Timeless Movies That Are Totally Worth Rewatching

Everyone has at least one film that they can watch time after time. It’s a form of escape to forget about life’s struggles. Viewers can unwind with something that makes them feel happy and relaxed. Knowing that there’s nothing about it that’s going to change as the years go by.

This list includes some of the mainstream’s most popular movies to rewatch stretching across multiple genres. Whether it’s a childhood classic or a recent cinematic blockbuster, there’s something about these movies that makes them stand out.

Some of the best rewatchable movies come from childhood nostalgia.

The Devil Wears Prada (2006)

Fox 2000 Pictures

Meryl Streep steals her scenes in The Devil Wears Prada as Miranda Priestly. Her role is iconic due to Miranda’s highly demanding and witty persona. She could take a monologue about a sweater and turn it into a brief history of fashion without breaking character.

Anne Hathway as the protagonist is what gives the movie heart, but it wouldn’t be as rewatchable if she didn’t come into contact with Streep. Their yin-yang dynamic pushes them both to make character transformations by the film’s end.

The Princess Bride (1987)

Act III Communications

It’s difficult to fit The Princess Bride into one genre. The story has satire, adventure, fantasy, romance, and comedy all throughout. This is why it’s so rewatchable and people of all ages and backgrounds can find something they enjoy about it.

On the outside of the storybook tale are a young boy and his grandfather. The grandfather recalls to him about a dashing farmboy-turned-pirate in a quest to reunite with his true love. Along the way, the audience is introduced to some of the film’s most memorable characters like Inigo Montoya, Fezzik, and Prince Humperdinck. Also, look out for some witty one-liners and laughable gags.

The Breakfast Club (1985)

Universal Pictures

John Hughes was known for making some of the most rewatchable movies, making The Breakfast Club still relevant after over three decades. It doesn’t rely on flashy cinematography or special effects, but instead takes five spirited high school students and focuses on their new connection to each other.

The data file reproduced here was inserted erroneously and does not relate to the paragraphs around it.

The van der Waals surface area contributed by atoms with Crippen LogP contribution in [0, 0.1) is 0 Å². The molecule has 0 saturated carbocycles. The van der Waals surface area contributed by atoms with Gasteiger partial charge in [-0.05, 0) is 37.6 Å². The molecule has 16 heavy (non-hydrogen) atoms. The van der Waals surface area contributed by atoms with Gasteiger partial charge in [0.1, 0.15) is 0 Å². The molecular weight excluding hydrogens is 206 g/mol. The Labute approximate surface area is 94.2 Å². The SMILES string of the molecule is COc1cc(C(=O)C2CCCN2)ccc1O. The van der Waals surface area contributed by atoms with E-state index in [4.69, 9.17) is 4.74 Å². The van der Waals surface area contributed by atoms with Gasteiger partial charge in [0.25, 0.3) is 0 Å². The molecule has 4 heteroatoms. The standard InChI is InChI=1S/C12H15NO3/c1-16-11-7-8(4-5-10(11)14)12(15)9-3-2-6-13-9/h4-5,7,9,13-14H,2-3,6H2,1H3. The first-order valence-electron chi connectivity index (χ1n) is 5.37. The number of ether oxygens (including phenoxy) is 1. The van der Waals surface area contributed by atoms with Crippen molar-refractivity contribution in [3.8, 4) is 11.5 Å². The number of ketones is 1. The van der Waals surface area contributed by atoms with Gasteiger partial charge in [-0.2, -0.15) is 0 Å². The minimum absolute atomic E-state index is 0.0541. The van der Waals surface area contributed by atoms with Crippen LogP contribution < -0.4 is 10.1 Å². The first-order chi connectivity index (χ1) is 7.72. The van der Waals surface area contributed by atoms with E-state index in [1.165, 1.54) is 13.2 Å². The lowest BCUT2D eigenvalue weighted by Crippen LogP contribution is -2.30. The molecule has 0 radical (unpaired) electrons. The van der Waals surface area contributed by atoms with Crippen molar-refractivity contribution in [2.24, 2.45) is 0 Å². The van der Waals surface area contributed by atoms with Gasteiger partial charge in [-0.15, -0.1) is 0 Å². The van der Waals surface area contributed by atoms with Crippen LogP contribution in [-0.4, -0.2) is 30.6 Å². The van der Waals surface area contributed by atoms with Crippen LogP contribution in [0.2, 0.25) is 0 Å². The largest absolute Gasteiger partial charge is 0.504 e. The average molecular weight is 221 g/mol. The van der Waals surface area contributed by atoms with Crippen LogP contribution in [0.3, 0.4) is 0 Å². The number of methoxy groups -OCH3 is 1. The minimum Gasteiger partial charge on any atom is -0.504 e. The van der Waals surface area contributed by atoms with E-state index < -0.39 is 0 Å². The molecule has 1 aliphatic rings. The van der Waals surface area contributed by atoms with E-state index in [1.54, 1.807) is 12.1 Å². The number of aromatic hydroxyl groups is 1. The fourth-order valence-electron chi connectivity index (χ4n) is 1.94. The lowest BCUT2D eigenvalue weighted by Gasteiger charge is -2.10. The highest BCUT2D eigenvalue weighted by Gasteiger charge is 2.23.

Each of their contrasting personalities gives the students relatability. One of the film’s most memorable scenes is them simply sitting in a circle and talking about how they got into detention and their family life. These outcasts are able to make powerful character transformations by the end of the movie leaving viewers wondering what will happen to them when they return to school.

Forrest Gump (1994)

Paramount Pictures

Forrest Gump remains one of the best movies to rewatch. After it premiered it was recognized by the Oscars with many awards such as Best Picture, Best Actor, and Best Director. The lovable Tom Hanks only improved his career by playing Forrest, an Alabama man with an IQ of 75. Many of history’s important events were shown through his eyes like John F. Kennedy’s presidency, the Vietnam War, and Watergate.

The audience can look at these famous historical events in a more simplistic way, but still attach a great deal of meaning to them. Forrest’s love for Jenny demonstrates that even through his mental struggles, he is able to find genuine emotion for his true love.

Which Reese Witherspoon movie made the list? Find out now!

Legally Blonde (2001)

Metro-Goldwyn-Mayer (MGM)

On the surface Legally Blonde might seem like a stereotypical “chick flick,” but it’s actually rooted in female empowerment and discovering one’s true potential. Reese Witherspoon as the bubbly, yet determined Elle Woods was casting at its finest. Audiences can watch this film countless times due to just her timeless performance.

At times the plot may seem unrealistic and over the top, but it’s Elle’s unique transformation from a carefree sorority queen to a Harvard Law scholar that make it worth watching until the end. Also, some other highlights include her original wardrobe, hilarious quips like the “bend and snap,” and her loyal and sassy best friend Paulette (Jennifer Coolidge).

Pulp Fiction (1994)


Quentin Tarantino still remains one of the top writer/directors in Hollywood due to his own personal style of storytelling. Fans come back to watch Pulp Fiction in particular because of its three-dimensional characters, fierce dialogue, and the complexity of each character’s plot intertwining with one another.

The movie also has one of the best casts in cinematic history with huge stars like John Travolta, Samuel L. Jackson, Uma Thurman, and Bruce Willis. It may be a bit gory and graphic, but there’s so much to unpack in every scene that it’s hard to not want to know every detail.